Hi, folks! The Advent of Code 2020 is underway! That is an annual series of small programming puzzles, released daily during Advent. You can find more details about it here.
Since I'm now learning PureScript, I decided to use it to solve the AoC puzzles. I intend to share my solutions here as I write them. Even though my goal is not to teach PureScript now, I hope the code will be more or less understandable even to people who are not familiar with it. If you don't understand anything, don't shy away from asking! Any suggestions of improvements will be highly appreciated too.
The first part of the day 1 puzzle is quite straightforward. There is a rocket, which is composed of several modules. Each module has a certain fuel requirement, according to its mass. The precise statement is:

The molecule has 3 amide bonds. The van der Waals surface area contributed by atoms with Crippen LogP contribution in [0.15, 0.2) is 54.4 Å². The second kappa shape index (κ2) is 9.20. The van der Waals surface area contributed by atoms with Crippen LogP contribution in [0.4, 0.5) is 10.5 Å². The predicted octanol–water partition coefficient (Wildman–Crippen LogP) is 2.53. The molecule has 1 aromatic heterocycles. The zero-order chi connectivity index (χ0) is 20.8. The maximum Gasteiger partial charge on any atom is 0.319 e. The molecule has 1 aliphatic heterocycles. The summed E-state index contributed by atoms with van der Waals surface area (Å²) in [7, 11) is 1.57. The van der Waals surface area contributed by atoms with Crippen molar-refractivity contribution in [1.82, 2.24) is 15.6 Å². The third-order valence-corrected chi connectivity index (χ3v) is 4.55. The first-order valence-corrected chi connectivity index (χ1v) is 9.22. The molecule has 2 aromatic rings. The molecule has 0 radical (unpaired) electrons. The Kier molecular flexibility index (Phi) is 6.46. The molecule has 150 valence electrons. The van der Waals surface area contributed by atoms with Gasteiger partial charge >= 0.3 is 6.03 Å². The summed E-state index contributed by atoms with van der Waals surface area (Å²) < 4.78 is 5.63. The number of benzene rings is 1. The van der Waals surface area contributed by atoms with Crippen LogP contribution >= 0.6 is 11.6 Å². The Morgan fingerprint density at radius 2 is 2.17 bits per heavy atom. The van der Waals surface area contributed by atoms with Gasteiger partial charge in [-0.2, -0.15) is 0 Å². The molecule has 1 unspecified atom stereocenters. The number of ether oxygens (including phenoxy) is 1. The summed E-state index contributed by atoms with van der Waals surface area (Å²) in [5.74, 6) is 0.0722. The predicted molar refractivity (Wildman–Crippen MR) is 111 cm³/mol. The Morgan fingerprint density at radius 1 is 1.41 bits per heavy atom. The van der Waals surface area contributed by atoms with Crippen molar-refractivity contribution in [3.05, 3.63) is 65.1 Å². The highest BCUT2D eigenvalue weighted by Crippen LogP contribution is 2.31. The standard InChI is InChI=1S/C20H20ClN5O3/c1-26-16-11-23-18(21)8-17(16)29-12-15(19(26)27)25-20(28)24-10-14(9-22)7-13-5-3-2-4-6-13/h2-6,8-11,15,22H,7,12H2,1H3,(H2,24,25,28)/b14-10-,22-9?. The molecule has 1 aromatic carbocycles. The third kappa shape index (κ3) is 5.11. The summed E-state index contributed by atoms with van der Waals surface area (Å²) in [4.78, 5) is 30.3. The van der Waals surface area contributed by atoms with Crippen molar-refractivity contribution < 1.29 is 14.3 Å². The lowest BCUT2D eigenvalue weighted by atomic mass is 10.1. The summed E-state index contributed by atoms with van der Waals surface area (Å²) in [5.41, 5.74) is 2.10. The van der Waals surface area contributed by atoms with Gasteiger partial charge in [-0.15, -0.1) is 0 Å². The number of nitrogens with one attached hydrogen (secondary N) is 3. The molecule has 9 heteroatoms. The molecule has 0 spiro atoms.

To find the fuel required for a module, take its mass, divide by three, round down, and subtract 2.
In the examples and in the input given the masses are always integers, so I assumed that to always be the case. Changing the code to work with floats would be easy though, so that's not a big deal.
The implementation is quite simple:
fuelFromMass :: Int -> Int fuelFromMass mass = mass `div` 3 - 2
For those not familiar with PureScript, however, there are three things that can cause confusion here.
- First, the
fuelFromMass :: Int -> Intline. That is a type annotation, which means that
fuelFromMassis a function that takes as input an
Int(a 32 bit integer) and returns another